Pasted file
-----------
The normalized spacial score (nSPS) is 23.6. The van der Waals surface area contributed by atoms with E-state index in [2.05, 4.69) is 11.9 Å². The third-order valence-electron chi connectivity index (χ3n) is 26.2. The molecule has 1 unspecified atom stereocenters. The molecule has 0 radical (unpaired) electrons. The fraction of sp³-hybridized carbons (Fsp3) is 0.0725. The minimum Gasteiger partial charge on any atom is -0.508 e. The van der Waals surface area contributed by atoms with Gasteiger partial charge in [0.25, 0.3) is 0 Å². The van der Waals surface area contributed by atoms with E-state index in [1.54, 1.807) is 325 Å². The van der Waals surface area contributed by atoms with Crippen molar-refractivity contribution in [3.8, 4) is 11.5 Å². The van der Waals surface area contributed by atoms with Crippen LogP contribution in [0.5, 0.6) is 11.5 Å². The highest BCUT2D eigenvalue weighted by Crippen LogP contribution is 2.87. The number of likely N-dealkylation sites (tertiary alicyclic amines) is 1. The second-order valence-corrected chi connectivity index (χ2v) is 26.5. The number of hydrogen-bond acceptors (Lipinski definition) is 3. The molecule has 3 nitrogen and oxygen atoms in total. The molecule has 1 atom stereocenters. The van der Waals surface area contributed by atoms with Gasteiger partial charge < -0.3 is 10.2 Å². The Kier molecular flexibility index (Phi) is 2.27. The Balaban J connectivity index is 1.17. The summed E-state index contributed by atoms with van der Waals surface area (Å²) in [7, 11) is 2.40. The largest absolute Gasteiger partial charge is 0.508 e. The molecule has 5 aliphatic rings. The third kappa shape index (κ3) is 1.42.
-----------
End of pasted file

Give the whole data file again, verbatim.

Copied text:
The normalized spacial score (nSPS) is 23.6. The van der Waals surface area contributed by atoms with E-state index in [2.05, 4.69) is 11.9 Å². The third-order valence-electron chi connectivity index (χ3n) is 26.2. The molecule has 1 unspecified atom stereocenters. The molecule has 0 radical (unpaired) electrons. The fraction of sp³-hybridized carbons (Fsp3) is 0.0725. The minimum Gasteiger partial charge on any atom is -0.508 e. The van der Waals surface area contributed by atoms with Gasteiger partial charge in [0.25, 0.3) is 0 Å². The van der Waals surface area contributed by atoms with E-state index in [1.54, 1.807) is 325 Å². The van der Waals surface area contributed by atoms with Crippen molar-refractivity contribution in [3.8, 4) is 11.5 Å². The van der Waals surface area contributed by atoms with Crippen LogP contribution in [0.5, 0.6) is 11.5 Å². The highest BCUT2D eigenvalue weighted by Crippen LogP contribution is 2.87. The number of likely N-dealkylation sites (tertiary alicyclic amines) is 1. The second-order valence-corrected chi connectivity index (χ2v) is 26.5. The number of hydrogen-bond acceptors (Lipinski definition) is 3. The molecule has 3 nitrogen and oxygen atoms in total. The molecule has 1 atom stereocenters. The van der Waals surface area contributed by atoms with Gasteiger partial charge < -0.3 is 10.2 Å². The Kier molecular flexibility index (Phi) is 2.27. The Balaban J connectivity index is 1.17. The summed E-state index contributed by atoms with van der Waals surface area (Å²) in [7, 11) is 2.40. The largest absolute Gasteiger partial charge is 0.508 e. The molecule has 5 aliphatic rings. The third kappa shape index (κ3) is 1.42.